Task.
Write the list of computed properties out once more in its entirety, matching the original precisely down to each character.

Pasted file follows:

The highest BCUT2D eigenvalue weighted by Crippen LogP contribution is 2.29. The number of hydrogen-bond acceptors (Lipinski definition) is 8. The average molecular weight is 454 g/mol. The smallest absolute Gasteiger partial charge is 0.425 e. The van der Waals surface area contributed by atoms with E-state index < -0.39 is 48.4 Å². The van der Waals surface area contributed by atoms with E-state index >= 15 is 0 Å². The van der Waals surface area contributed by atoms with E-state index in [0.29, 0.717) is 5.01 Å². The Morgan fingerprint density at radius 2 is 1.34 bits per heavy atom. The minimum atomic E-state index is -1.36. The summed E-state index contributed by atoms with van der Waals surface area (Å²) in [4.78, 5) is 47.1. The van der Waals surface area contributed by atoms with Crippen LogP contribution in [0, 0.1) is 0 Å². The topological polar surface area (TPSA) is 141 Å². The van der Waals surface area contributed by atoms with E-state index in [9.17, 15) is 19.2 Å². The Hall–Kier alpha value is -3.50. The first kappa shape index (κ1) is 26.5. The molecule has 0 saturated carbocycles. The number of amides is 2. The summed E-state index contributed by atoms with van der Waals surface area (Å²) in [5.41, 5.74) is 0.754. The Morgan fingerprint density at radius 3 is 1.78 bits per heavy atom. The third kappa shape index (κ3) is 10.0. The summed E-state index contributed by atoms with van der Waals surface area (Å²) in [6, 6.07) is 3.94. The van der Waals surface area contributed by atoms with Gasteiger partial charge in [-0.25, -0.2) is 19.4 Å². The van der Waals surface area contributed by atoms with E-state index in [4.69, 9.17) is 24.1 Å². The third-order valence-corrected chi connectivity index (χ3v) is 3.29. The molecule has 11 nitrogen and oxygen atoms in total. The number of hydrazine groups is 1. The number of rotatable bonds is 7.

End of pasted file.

The highest BCUT2D eigenvalue weighted by Crippen LogP contribution is 2.29. The number of hydrogen-bond acceptors (Lipinski definition) is 8. The average molecular weight is 454 g/mol. The smallest absolute Gasteiger partial charge is 0.425 e. The van der Waals surface area contributed by atoms with E-state index < -0.39 is 48.4 Å². The van der Waals surface area contributed by atoms with E-state index >= 15 is 0 Å². The van der Waals surface area contributed by atoms with E-state index in [0.29, 0.717) is 5.01 Å². The Morgan fingerprint density at radius 2 is 1.34 bits per heavy atom. The minimum atomic E-state index is -1.36. The summed E-state index contributed by atoms with van der Waals surface area (Å²) in [4.78, 5) is 47.1. The van der Waals surface area contributed by atoms with Crippen LogP contribution in [0, 0.1) is 0 Å². The topological polar surface area (TPSA) is 141 Å². The van der Waals surface area contributed by atoms with E-state index in [9.17, 15) is 19.2 Å². The Hall–Kier alpha value is -3.50. The first kappa shape index (κ1) is 26.5. The molecule has 0 saturated carbocycles. The number of amides is 2. The summed E-state index contributed by atoms with van der Waals surface area (Å²) in [5.41, 5.74) is 0.754. The Morgan fingerprint density at radius 3 is 1.78 bits per heavy atom. The third kappa shape index (κ3) is 10.0. The summed E-state index contributed by atoms with van der Waals surface area (Å²) in [6, 6.07) is 3.94. The van der Waals surface area contributed by atoms with Gasteiger partial charge in [-0.25, -0.2) is 19.4 Å². The van der Waals surface area contributed by atoms with E-state index in [4.69, 9.17) is 24.1 Å². The third-order valence-corrected chi connectivity index (χ3v) is 3.29. The molecule has 11 nitrogen and oxygen atoms in total. The number of hydrazine groups is 1. The number of rotatable bonds is 7.